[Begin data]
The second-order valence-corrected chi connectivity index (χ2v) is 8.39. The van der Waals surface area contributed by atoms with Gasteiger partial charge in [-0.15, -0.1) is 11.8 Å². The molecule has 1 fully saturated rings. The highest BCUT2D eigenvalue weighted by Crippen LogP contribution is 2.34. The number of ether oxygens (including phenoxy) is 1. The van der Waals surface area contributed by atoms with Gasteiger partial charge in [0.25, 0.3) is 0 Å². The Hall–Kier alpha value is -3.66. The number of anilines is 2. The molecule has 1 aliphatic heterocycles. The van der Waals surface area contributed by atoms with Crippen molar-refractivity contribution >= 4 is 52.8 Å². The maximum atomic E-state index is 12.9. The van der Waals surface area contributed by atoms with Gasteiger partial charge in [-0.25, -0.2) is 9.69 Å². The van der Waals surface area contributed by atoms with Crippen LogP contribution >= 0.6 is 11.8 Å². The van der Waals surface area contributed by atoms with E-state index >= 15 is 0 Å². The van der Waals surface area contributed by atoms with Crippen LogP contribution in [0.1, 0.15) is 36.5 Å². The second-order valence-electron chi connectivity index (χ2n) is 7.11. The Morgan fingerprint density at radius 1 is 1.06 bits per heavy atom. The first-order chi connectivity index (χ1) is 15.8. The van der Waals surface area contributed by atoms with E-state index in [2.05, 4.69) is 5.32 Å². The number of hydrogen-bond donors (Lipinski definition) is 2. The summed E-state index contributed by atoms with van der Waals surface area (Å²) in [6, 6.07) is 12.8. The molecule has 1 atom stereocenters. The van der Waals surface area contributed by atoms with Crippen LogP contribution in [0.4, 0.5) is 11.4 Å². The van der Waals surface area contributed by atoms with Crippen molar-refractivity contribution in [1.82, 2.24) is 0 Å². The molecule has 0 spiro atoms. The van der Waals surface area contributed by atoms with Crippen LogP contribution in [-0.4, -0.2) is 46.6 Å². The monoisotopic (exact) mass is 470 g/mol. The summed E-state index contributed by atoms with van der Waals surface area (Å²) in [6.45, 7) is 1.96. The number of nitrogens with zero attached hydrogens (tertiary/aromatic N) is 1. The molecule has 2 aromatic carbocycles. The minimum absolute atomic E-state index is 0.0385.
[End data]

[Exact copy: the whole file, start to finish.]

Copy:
The second-order valence-corrected chi connectivity index (χ2v) is 8.39. The van der Waals surface area contributed by atoms with Gasteiger partial charge in [-0.15, -0.1) is 11.8 Å². The molecule has 1 fully saturated rings. The highest BCUT2D eigenvalue weighted by Crippen LogP contribution is 2.34. The number of ether oxygens (including phenoxy) is 1. The van der Waals surface area contributed by atoms with Gasteiger partial charge in [0.25, 0.3) is 0 Å². The Hall–Kier alpha value is -3.66. The number of anilines is 2. The molecule has 1 aliphatic heterocycles. The van der Waals surface area contributed by atoms with Crippen molar-refractivity contribution >= 4 is 52.8 Å². The maximum atomic E-state index is 12.9. The van der Waals surface area contributed by atoms with Gasteiger partial charge in [-0.25, -0.2) is 9.69 Å². The van der Waals surface area contributed by atoms with Crippen LogP contribution >= 0.6 is 11.8 Å². The van der Waals surface area contributed by atoms with E-state index >= 15 is 0 Å². The van der Waals surface area contributed by atoms with Crippen LogP contribution in [0.1, 0.15) is 36.5 Å². The second-order valence-electron chi connectivity index (χ2n) is 7.11. The Morgan fingerprint density at radius 1 is 1.06 bits per heavy atom. The first-order chi connectivity index (χ1) is 15.8. The van der Waals surface area contributed by atoms with E-state index in [2.05, 4.69) is 5.32 Å². The number of hydrogen-bond donors (Lipinski definition) is 2. The summed E-state index contributed by atoms with van der Waals surface area (Å²) in [6, 6.07) is 12.8. The molecule has 1 atom stereocenters. The van der Waals surface area contributed by atoms with Crippen LogP contribution in [0.4, 0.5) is 11.4 Å². The van der Waals surface area contributed by atoms with Crippen molar-refractivity contribution in [1.82, 2.24) is 0 Å². The molecule has 0 spiro atoms. The van der Waals surface area contributed by atoms with Crippen LogP contribution in [-0.4, -0.2) is 46.6 Å². The monoisotopic (exact) mass is 470 g/mol. The summed E-state index contributed by atoms with van der Waals surface area (Å²) in [6.45, 7) is 1.96. The number of nitrogens with zero attached hydrogens (tertiary/aromatic N) is 1. The molecule has 2 aromatic carbocycles. The minimum absolute atomic E-state index is 0.0385.